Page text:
Kellner pointed to the WB's "7th Heaven," a series that tops the network's ratings in households and among teen viewers.

"Shows with strong teen characters with a family unit is the right strategy," Kellner said.

If these shows attract more families, perhaps members of the Television Academy Arts & Sciences will notice the network. Last week's Emmy nominations were a slap to The WB, which received no nominations for its critically-acclaimed "Buffy" and "Gilmore Girls." But executives seemed unconcerned.

"I don't get upset about it," Levin said. "It's different for our creative talent. They want to be recognized by their peers. ... But does it mean something to our audience? Probably not as much as other [networks']."

More “Sopranos”?

HBO's hit mob drama "The Sopranos" ended its third season in May, and HBO executives said Friday viewers may have to wait until June or September 2002 to see fresh episodes.

Why the wait? Because series creator David Chase is given the leeway to create the show at his own pace.

"David takes a long time to get things done," said HBO president of original programming Chris Albrecht. "I don't mean that in a bad way, he just really takes him time to figure out the seasons of 'The Sopranos,' and he hasn't met the 12-month cycle."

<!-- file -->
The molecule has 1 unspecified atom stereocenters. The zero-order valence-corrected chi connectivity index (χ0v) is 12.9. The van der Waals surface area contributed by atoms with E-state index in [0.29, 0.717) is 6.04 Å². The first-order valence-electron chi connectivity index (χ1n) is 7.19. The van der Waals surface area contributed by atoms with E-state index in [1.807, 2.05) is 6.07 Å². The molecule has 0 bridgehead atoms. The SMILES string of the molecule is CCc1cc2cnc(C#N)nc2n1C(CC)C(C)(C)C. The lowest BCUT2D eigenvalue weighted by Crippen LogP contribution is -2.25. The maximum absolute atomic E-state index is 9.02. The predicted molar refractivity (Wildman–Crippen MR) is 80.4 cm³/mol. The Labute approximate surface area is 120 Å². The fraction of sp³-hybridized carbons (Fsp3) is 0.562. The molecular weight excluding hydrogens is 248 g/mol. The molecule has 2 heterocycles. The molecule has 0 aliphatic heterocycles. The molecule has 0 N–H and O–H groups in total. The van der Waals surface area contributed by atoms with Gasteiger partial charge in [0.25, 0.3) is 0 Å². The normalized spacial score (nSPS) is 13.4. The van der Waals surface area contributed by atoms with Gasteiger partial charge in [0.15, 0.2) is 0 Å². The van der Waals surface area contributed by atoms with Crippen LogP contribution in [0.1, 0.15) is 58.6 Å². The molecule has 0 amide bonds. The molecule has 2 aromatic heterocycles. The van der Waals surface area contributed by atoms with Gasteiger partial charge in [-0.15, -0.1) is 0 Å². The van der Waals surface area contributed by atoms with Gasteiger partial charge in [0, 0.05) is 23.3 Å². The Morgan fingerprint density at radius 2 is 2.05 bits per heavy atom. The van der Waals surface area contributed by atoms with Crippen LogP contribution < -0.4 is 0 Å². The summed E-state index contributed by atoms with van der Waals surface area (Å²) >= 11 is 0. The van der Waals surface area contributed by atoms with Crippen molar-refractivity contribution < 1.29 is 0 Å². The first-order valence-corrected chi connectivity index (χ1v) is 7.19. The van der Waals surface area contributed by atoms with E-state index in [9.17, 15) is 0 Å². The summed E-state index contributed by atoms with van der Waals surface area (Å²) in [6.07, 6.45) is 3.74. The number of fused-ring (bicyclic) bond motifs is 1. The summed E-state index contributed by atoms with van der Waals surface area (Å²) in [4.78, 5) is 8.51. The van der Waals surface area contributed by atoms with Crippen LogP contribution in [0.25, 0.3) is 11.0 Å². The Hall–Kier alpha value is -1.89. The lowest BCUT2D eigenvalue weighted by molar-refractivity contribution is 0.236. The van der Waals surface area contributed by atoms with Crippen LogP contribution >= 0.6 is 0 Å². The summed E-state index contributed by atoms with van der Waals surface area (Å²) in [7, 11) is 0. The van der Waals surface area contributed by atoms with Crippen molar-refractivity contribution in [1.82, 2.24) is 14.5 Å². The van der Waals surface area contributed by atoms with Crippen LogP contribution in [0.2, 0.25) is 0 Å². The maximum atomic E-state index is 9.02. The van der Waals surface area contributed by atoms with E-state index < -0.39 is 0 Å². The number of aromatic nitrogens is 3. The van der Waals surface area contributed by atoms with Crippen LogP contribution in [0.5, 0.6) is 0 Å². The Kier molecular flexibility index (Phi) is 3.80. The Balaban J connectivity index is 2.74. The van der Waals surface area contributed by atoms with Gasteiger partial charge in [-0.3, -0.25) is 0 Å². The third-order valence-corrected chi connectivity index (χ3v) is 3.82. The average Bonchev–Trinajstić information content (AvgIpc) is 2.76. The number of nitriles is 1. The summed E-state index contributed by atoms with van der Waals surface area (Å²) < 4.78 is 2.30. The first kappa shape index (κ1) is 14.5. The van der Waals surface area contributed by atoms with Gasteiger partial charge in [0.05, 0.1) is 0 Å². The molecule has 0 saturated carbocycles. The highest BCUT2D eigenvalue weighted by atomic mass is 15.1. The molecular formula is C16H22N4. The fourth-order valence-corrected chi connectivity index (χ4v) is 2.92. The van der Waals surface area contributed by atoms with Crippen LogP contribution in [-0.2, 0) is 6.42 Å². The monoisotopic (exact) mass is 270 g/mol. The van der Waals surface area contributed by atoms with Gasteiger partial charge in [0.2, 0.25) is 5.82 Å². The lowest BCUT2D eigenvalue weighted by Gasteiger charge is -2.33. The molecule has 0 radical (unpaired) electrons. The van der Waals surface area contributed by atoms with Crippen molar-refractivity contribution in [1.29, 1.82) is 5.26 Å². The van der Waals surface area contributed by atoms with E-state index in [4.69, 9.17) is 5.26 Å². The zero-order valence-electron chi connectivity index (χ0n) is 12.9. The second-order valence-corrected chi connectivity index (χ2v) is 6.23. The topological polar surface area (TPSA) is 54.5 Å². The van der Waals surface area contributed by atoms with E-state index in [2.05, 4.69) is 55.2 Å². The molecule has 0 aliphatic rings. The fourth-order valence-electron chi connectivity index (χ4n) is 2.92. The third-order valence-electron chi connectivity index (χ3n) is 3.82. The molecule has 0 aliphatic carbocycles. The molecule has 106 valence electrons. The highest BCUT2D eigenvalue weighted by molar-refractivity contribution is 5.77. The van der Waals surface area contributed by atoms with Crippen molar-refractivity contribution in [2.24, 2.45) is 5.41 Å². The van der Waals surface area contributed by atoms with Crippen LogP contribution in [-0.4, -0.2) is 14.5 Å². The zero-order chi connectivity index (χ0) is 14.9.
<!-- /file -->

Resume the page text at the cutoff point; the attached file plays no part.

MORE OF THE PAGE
In the world of cable, the most popular premiere months are January, March and June. Albrecht said the new season won't be ready by March. If "Sopranos" is ready for June, Albrecht said, "Sex and the City" would get bumped until September, HBO's newest launch month (the World War II mini-series "Band of Brothers" airs this September). Or HBO could choose to air "Sex" in June and delay "Sorpanos" until September.

Albrecht said the entire "Sopranos" cast is signed through the sixth season, but creator David Chase is signed only through season four. Earlier this year he indicated that will be the end, but in recent weeks he's been talking with HBO about extending the show for a fifth season. An announcement about the show's future is expected soon.

For viewers who want to know what all the fuss is about, all 39 episodes of "The Sopranos" produced so far will air weekly on Sundays at 8 p.m. beginning Aug. 12.


Post-Gazette TV Editor Rob Owen is attending the Television Critics Association summer press tour.